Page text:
At 4:00 am event organizer’s arrived, approximately 40 Vancouver Police were on site to stop set up.
The main stage set-up was denied due to “safety concerns” from nearby steps.
VPD would not allow a tent to be constructed over sound equipment to keep it safe for pedestrian traffic and dry from wet conditions.
VPD told event organizers that music had to be shut down by 5pm.
Special Guest Stars, Head, were unable to perform due to stage setup being denied.
VPD stood in front of Howe and Robson and intimidated people as they attempted to unload for set up.
The VPD moved vendors to the sides to prevent ease of access and in an attempt to minimize the protest’s effectiveness.
VPD would not let an ice cream Vendor unload their ice cream machine, deemed the equipment a “crush hazard”.
Vendors were told if they set up they their tents that they would be removed by city engineers.
Vendors were instructed by the VPD to move their tents to Sunset Beach, effectively increasing foot traffic and damages at the location.
Sunset Beach was covered in mud and other unsafe, slippery conditions.
And most disturbing of all the ASSAULT ON CANNABIS ACTIVIST, ROBERT MOORE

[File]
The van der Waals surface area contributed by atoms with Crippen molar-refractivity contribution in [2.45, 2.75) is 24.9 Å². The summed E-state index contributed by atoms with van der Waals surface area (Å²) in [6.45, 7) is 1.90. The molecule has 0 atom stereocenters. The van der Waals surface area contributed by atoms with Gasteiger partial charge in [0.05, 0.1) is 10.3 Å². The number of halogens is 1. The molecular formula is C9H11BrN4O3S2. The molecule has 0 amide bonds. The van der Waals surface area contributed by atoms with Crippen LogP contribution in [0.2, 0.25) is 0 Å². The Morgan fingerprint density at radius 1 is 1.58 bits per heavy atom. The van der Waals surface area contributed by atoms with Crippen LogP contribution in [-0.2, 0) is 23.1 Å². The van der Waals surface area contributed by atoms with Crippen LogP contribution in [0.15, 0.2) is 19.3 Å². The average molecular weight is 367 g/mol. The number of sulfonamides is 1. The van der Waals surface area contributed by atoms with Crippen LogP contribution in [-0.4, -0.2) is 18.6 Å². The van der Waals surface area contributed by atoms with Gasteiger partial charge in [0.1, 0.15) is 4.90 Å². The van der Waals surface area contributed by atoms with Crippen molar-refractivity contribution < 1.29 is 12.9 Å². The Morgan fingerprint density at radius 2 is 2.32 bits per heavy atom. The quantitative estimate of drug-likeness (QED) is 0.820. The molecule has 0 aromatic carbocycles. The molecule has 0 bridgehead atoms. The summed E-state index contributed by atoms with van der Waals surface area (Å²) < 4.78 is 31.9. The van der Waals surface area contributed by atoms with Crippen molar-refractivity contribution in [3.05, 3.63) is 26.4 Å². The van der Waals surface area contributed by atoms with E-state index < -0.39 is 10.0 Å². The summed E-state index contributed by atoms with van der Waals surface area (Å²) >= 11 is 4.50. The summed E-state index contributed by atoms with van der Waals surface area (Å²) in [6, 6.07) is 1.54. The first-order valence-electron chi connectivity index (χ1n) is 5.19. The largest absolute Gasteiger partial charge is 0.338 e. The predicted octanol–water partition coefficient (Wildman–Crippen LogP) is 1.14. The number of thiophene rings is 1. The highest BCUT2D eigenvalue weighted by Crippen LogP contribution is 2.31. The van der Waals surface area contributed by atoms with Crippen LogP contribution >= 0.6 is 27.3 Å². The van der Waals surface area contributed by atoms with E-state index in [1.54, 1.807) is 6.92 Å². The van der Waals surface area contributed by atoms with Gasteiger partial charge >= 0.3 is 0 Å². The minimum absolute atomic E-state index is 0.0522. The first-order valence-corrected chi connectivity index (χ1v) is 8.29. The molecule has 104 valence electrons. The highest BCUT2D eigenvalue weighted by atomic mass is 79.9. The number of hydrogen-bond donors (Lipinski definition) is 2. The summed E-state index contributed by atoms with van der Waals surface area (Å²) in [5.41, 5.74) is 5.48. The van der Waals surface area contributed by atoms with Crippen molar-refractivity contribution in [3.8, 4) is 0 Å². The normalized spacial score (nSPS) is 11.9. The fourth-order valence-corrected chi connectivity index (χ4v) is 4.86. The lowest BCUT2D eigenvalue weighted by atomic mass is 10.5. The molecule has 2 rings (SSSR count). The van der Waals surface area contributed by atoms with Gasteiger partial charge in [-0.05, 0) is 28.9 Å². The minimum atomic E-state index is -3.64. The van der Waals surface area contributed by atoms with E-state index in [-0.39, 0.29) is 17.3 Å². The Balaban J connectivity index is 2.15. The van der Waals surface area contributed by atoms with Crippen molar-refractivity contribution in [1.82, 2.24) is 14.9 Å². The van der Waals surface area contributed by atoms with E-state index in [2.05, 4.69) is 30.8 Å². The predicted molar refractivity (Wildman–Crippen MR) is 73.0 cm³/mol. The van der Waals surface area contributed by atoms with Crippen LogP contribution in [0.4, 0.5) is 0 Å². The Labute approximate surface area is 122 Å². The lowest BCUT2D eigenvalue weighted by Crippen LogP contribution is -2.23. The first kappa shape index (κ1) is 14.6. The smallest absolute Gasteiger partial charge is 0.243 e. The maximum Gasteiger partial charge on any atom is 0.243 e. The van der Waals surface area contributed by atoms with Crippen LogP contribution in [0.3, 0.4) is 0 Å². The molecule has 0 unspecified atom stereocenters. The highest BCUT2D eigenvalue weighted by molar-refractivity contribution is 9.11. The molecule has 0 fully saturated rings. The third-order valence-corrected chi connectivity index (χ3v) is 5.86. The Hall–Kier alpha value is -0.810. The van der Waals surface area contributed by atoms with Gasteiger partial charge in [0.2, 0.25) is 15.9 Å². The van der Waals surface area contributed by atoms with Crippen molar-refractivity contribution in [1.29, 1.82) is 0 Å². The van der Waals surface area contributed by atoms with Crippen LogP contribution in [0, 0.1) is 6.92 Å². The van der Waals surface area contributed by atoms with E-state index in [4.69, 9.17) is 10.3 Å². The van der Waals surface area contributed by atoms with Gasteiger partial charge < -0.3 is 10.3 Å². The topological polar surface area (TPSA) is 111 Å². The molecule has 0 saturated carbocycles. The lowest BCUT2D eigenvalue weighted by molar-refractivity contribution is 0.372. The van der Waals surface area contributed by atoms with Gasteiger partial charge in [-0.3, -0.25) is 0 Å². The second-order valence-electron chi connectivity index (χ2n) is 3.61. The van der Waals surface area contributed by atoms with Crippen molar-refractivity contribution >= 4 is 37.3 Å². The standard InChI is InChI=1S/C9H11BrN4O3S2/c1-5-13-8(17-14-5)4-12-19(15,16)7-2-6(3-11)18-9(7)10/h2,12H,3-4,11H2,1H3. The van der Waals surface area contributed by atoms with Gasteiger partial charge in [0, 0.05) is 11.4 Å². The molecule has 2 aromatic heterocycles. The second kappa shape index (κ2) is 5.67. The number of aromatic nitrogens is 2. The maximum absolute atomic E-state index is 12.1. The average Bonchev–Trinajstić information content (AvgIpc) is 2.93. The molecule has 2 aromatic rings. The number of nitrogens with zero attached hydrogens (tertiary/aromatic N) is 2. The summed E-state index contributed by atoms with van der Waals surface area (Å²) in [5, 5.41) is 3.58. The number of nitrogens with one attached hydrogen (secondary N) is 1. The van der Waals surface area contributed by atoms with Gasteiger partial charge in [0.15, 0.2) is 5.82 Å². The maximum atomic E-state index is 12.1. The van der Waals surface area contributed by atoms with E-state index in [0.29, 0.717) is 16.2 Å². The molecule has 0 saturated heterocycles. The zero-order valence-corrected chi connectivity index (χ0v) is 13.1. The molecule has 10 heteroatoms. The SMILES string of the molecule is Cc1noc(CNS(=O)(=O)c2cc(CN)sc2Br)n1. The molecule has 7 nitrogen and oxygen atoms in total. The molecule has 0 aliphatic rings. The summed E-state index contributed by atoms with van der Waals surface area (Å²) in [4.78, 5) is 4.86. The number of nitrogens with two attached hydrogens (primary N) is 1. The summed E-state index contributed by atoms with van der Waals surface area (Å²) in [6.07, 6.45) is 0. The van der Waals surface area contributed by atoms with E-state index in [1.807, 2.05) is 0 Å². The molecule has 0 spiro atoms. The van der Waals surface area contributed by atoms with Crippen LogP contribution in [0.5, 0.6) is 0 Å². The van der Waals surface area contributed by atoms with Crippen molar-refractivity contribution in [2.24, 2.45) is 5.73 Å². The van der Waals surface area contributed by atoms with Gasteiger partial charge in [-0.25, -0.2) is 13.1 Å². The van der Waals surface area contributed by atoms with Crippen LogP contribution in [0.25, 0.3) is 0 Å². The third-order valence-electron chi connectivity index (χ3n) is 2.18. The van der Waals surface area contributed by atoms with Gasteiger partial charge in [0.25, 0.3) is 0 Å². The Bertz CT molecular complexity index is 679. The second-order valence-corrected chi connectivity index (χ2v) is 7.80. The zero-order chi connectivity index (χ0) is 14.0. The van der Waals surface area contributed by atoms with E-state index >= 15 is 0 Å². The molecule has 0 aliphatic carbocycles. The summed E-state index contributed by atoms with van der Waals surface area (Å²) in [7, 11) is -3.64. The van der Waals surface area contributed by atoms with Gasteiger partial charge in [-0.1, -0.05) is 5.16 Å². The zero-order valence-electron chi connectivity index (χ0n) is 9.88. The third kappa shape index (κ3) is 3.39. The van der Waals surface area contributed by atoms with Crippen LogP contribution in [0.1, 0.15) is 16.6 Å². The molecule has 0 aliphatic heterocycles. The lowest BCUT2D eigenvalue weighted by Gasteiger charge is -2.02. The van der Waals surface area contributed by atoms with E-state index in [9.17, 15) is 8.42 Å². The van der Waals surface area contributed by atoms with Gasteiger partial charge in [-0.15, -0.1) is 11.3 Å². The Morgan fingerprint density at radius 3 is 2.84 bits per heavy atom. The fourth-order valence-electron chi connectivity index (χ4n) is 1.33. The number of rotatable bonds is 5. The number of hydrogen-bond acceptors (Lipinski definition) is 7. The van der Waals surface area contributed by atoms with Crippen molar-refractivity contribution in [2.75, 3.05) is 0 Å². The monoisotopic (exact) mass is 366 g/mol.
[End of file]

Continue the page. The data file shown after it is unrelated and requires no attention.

VPD J. Harris assaulted Cannabis Activist, Robert Moore, by grabbing his arm and forcibly moving his person.
We are calling for an inquiry into J. Harris’s conduct and for his dismissal.
MAKE YOUR VOICE HEARD
CALL NOW TO REPORT
VPD Police Standards Number is
Video of the incident to be uploaded soon!
Where is cannabis legal and which countries have the harshest penalties for using marijuana? All you need to know
Prison time, hard labour and DEATH are among the most severe penalties
By: Sophie Roberts – The SUN UK – April 19, 2017
WHETHER or not cannabis should be legalised is a debate has raged on for decades.
With Weed Day fast approaching, there’s no doubt that protesters will continue to fight for the decriminalisation of the drug.
So are there any places that marijuana use is decriminalised and where can smoking a spliff lead to the death penalty?
Here’s everything you need to know about cannabis and the law…
Where is marijuana legal?
Even though the majority of nations have banned it, a significant number will not prosecute for the personal use of cannabis.
In Australia, Puerto Rico, Poland, Czech Republic, Canada, Croatia and Macedonia it is legal for medicinal purposes in some form, and in Turkey for the cultivation for the same purpose.
In Uruguay, Alaska, California, Colorado, Maine, Massachusetts, Nevada, Oregon and Washington in the US, Spain, Slovenia, Netherlands, Jamaica, Columbia and Chile it is legal or decriminalised in some form.
Where are the harshest marijuana laws in the world?
In Japan, the Cannabis Control Law can dish out a five year prison sentence for smoking a single joint… along with hard labour.
Similar sentences are dished out for possession in Malaysia and Indonesia.
While weed smokers in the Philippines aren’t immediately thrown in jail, if you’re caught with the drug you are sent to rehab for at least six months.
Repeat offenders can face a prison sentence for between six and twelve years.